9th Phase: Balance, high speed and power

Now that you’ve worked through the different phases of your rehabilitation, we want to improve the power and speed of your piriformis muscle contractions. You need to be able to do activities with precise balance, high load, and speed to ensure that your buttock muscles are able to keep up with the demands of your body.

Your physiotherapist will guide you to return to normal activities but will also challenge you past your normal boundaries to determine how your body reacts to different forces. Ultimately we prepare you to return to participating in your sport.

Whatever must be done – we’ll get you there. Running, sprinting or jumping and much more.

10th Phase: Sport specific training

This is the final stage of rehabilitation. Depending on your sport, your physiotherapist will tailor specific exercises to further improve your strength and endurance. A successful outcome is when you understand your condition, know how to prevent flare-ups and can participate at full power and speed, not to mention the benefits of minimizing your chance of future injury.

How long will it take for me to recover?

The treatment of piriformis syndrome addresses the piriformis muscle and the sciatic nerve. A piriformis muscle strain should heal within 6 weeks, given that you follow your physiotherapy treatment program and finish your rehabilitation. Sciatic nerve pain could take longer to improve, depending on the severity of the nerve irritation or compression. Nerves are susceptible structures and could take months to heal, even longer if there is nerve damage.

Some days will feel better than others.

Recovering from piriformis syndrome will have its ups and downs. You might feel better for a few days and worse for a few days. Nerves are extremely sensitive structures that tend to flare up quickly, causing further inflammation and irritation. Just be prepared that your recovery process will be more of a cycle with ups and downs than a constant improvement from day 1.

Physiotherapy must start while your nerve is healing. If you have followed through with our treatment program, you should be able to recover completely and return to whatever you want to. You will need physiotherapy treatment twice a week for the first two weeks. After this, if you achieve the milestones, your treatment sessions will be spread out to once a week. This allows us to monitor your progress closely.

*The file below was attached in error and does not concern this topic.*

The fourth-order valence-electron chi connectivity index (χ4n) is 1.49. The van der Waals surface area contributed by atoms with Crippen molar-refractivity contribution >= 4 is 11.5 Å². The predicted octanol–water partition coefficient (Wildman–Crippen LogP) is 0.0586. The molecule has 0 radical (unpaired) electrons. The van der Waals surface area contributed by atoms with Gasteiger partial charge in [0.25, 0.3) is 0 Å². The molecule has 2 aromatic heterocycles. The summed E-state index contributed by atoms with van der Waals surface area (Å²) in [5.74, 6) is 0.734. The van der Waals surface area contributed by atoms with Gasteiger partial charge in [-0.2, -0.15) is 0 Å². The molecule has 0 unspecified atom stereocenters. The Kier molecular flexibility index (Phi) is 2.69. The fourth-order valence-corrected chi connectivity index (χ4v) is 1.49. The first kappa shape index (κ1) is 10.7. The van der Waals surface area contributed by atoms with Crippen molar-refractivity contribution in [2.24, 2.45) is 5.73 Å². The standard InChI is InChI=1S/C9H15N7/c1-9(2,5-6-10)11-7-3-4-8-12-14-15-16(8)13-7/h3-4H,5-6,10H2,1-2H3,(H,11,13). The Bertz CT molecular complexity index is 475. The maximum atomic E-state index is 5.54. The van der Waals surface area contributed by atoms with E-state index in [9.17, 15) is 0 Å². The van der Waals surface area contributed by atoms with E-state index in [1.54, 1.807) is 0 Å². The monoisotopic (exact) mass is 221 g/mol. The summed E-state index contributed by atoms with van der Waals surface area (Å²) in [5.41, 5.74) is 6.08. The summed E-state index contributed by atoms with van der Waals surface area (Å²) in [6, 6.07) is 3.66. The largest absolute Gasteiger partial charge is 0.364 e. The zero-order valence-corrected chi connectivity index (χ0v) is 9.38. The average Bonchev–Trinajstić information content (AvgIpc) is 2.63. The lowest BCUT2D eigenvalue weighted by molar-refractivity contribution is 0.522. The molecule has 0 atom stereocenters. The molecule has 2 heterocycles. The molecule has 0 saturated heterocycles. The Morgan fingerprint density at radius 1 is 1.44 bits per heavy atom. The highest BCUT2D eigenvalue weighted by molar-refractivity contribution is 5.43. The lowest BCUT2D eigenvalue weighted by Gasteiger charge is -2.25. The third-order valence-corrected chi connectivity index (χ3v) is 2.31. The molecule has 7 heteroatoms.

Other forms of treatment

  • Your doctor may prescribe anti-inflammatory medication or give you a cortisone injection or nerve block as a treatment for piriformis syndrome and sciatic nerve compression. Both of these medications will temporarily relieve the pain and inflammation you are experiencing. However, they will not be the solution to your problem. And once the medication’s effect wears off and you try to get back into your normal routine, your pain could simply return.
  • Steroid injections are not recommended in most cases, especially those with chronic conditions.
  • Getting your lower back or hip ‘aligned’ or ‘clicked’ in the hopes of easing your pain will not change your pain. An alignment cannot change the strength or contracting pattern of your piriformis muscle. It could even worsen the irritation of your sciatic nerve. You need to look at the bigger picture.
  • biokineticist can help you in the final stages of your rehabilitation or get you back to actively training for your sport.
  • Foam rolling and stretching your piriformis muscle might give you some momentary relief. However, you can easily overdo it and irritate your sciatic nerve further. Stretching your piriformis muscle alone will not change its strength. So, if a weak piriformis muscle is the cause of your pain, then you need to look at rehabilitation and strengthening.

Is surgery an option?

Surgery for piriformis syndrome will only be an option if you have had persistent and severe pain with severe sciatic nerve compression that leads to weakness, numbness, and clumsiness of your leg for more than 3 months and only after proof that non-surgical treatments have failed. Even with persistent nerve compression, a neurologist will help to decide if there is a chance that your sciatic nerve could be damaged. Then, our focus will shift from preservation to nerve protection, and surgery will be your next step.

Surgery is performed to relieve the compression on your sciatic nerve, and depending on the type of surgery done and on your surgeon’s orders, recovery from surgery can take you anywhere between 6 weeks and 6 months. Physiotherapy can still help you during the time of your post-operative recovery.

What else could it be?

  • Herniated disc: A herniated lumbar disc causes pain in the lower back. It feels worse when you bend forward, sit, or drive.
  • Lumbar osteoarthritis: Degeneration of the joints in your spine happens as you age. It causes a loss of disc space and bone spurs to form, which leads to pain when you move. The pain gets worse in cold weather, and your back feels stiff in the morning.
  • Sciatic nerve pain: Irritation or compression of the sciatic nerve causes pain in the buttocks and down the leg. You may also feel pins and needles, numbness, or weakness in your leg.
  • Gluteus Muscle StrainA tear in your gluteus (buttock) muscles. It is painful to climb stairs or walk uphill.
  • Hip Bursitis: Pain over the side of your hip bone. It feels significantly worse when you lie on your side.
  • Lower back muscle spasm: Painful, ‘pulled’ muscle in your lower back. It’s worse when you bend over or try to pick up something heavy.

Also known as

  • Piriformis muscle pain
  • Pulled buttock muscle
  • Overstretched piriformis muscle
  • Deep buttock pain
  • Deep gluteal syndrome
  • Sciatica